Thomas Paine - "All national institutions of churches, whether Jewish, Christian or Turkish, appear to me no other than human inventions, set up to terrify and enslave mankind, and monopolize power and profit."

Elizabeth Cady-Stanton - "The memory of my own suffering has prevented me from ever shadowing one young soul with the superstitions of the Christian religion."

Mark Twain - "I cannot see how a man of any large degree of humorous perception can ever be religious -- unless he purposely shut the eyes of his mind & keep them shut by force."

Bertrand Russell - "So far as I can remember, there is not one word in the Gospels in praise of intelligence."

Susan B. Anthony - "I distrust those people who know so well what God wants them to do because I notice it always coincides with their own desires."

Clarence Darrow – "I do not believe in God because I do not believe in Mother Goose."

H. L. Mencken – "Religion is fundamentally opposed to everything I hold in veneration - courage, clear thinking, honesty, fairness, and, above all, love of the truth."

Simone de Beauvoir – "I cannot be angry at God, in whom I do not believe."

Isaac Asimov – "To surrender to ignorance and call it God has always been premature, and it remains premature today."

Gloria Steinem – "It's an incredible con job when you think about it, to believe something now in exchange for something after death. Even corporations with their reward systems don't try to make it posthumous."

Douglas Adams – "Isn't it enough to see that a garden is beautiful without having to believe that there are fairies at the bottom of it too?"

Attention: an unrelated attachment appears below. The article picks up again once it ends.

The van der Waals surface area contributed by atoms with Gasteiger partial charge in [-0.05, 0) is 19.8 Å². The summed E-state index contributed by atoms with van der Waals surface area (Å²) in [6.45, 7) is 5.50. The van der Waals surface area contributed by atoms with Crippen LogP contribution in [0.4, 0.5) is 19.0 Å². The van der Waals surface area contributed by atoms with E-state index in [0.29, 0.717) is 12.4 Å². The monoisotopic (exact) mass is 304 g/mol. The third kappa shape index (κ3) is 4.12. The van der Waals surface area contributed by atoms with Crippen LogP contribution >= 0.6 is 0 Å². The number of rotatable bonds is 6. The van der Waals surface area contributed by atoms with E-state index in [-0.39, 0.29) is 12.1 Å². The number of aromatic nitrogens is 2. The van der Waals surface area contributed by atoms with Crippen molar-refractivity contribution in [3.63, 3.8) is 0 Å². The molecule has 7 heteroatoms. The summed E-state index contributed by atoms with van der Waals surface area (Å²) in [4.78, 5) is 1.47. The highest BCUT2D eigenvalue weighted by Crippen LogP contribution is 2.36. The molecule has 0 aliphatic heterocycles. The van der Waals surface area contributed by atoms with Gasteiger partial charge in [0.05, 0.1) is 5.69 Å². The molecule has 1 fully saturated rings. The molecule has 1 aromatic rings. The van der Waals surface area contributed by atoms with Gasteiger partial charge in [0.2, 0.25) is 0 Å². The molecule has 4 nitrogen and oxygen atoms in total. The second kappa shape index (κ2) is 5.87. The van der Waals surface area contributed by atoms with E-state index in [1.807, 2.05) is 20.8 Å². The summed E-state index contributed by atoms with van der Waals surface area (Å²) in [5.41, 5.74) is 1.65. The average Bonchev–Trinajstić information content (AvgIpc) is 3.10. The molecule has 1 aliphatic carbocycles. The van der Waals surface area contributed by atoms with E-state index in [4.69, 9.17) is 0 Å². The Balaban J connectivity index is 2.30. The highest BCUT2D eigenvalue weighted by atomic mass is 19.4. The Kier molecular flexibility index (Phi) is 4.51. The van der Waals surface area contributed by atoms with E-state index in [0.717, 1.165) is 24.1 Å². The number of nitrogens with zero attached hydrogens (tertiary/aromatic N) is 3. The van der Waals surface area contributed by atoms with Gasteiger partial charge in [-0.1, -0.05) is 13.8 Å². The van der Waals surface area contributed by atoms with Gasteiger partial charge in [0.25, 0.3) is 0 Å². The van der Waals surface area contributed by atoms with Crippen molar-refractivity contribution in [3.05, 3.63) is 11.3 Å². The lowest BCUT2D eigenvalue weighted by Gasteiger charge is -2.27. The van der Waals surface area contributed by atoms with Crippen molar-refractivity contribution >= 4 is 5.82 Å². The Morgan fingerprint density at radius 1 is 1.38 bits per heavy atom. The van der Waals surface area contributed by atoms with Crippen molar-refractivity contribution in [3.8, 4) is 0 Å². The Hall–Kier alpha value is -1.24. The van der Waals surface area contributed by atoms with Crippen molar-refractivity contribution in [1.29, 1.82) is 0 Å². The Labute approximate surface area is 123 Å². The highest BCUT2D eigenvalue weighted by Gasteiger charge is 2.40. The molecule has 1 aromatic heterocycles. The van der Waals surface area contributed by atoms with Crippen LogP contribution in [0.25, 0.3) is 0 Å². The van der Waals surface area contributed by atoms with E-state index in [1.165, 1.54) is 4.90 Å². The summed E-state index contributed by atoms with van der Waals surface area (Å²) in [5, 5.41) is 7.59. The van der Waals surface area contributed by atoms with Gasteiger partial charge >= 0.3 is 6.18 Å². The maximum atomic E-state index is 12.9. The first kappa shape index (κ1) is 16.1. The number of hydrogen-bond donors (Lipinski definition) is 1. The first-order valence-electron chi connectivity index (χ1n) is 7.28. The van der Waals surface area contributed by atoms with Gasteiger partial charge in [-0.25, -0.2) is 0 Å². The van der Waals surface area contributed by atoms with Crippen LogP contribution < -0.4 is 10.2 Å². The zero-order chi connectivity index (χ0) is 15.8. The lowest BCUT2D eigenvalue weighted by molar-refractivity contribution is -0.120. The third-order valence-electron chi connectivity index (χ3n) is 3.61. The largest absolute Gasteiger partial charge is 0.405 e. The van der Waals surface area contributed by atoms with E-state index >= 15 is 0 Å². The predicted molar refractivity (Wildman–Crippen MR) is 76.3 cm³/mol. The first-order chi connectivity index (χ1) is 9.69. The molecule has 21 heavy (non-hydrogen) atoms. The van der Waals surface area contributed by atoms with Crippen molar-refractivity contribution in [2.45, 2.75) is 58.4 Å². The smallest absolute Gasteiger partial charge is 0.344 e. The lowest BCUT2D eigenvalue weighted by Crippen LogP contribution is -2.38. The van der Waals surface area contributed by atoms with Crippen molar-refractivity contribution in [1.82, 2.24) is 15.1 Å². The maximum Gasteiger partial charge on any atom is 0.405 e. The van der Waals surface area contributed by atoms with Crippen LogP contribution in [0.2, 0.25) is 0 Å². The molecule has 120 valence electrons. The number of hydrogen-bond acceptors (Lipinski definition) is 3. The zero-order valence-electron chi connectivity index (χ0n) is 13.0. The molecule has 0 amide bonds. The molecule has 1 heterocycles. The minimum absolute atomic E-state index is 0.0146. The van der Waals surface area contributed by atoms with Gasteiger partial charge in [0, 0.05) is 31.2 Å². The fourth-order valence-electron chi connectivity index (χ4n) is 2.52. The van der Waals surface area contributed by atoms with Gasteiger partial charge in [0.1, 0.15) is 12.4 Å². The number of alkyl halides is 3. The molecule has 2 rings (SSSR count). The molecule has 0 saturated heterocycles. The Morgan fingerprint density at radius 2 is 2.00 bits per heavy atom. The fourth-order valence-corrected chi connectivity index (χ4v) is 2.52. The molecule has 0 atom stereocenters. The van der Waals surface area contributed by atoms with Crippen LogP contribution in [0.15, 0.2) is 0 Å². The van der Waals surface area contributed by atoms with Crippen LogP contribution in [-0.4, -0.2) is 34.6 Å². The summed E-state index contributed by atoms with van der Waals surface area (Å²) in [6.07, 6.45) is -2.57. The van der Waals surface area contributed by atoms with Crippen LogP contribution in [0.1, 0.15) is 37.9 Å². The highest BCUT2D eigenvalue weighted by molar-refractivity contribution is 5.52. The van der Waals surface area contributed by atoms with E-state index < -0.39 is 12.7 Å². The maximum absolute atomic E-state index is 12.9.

Sunday, March 9, 2008

Skepchick Authors Interview--Part 1

Author Interview: Part I, The Top 10 Myths About Evolution, from Skepchick Magazine

March 23rd, 2007 by writerdd

Here's the first part of my interview with Cameron M. Smith and Charles Sullivan, authors of The Top 10 Myths About Evolution.

This is a great little book that's fun to read and jam packed with information. If you're ever involved in conversations about evolution, or you just want to know more about the different issues that have been in the news lately but you don't want to get a degree in evolutionary biology, this book is for you. It's a quick read, and because each chapter is like a short article, you don't have to have an entire weekend free. You can read a bit at a time when you have a few minutes of free time.

I first asked the authors some general questions about why they wrote the book and what their goals were for this book, as well as their outlook on some recent political issues.

Skepchick: Writing and publishing a book is a lot of work. These tasks are not usually taken on lightly. What inspired you to write this book?

Cameron M. Smith: I urgently needed to write the book. For years, in my introductory archaeology courses I was finding that a lot of freshmen and even sophomores — even those who believed in evolution — had some pretty shocking misconceptions about what it was, and how it worked. I wanted to at least be able to say to myself, "I'm doing everything I can about this slide back into Medieval thought."

Charles Sullivan: In our many discussions together we had both been bemoaning postmodernist relativism, with its view that truth is in the eye of the beholder. And we agreed that science and rational thinking are how to get at the truth. Then some of the intelligent design stuff started popping up in the news, and we would email links about the news stories to each other, and bemoan some more about the dreadful state of scientific literacy in America, most specifically related to how evolution works. And then I guess we just got tired of bemoaning and doing nothing, so we figured we'd throw our hats into the ring, as it were, by trying to make a contribution to scientific literacy. And, of course, there's something quite sexy about being a published author.

Skepchick: Many people are afraid that science will rob them of their spirituality and will even cause them to lose their faith, some even believe that this will doom them to eternal damnation. In fact, I used to be a born again Christian, but after I started reading about science in my mid-20s, I did lose my faith. I still consider myself a spiritual person, however. I just look for my spiritual fulfillment in different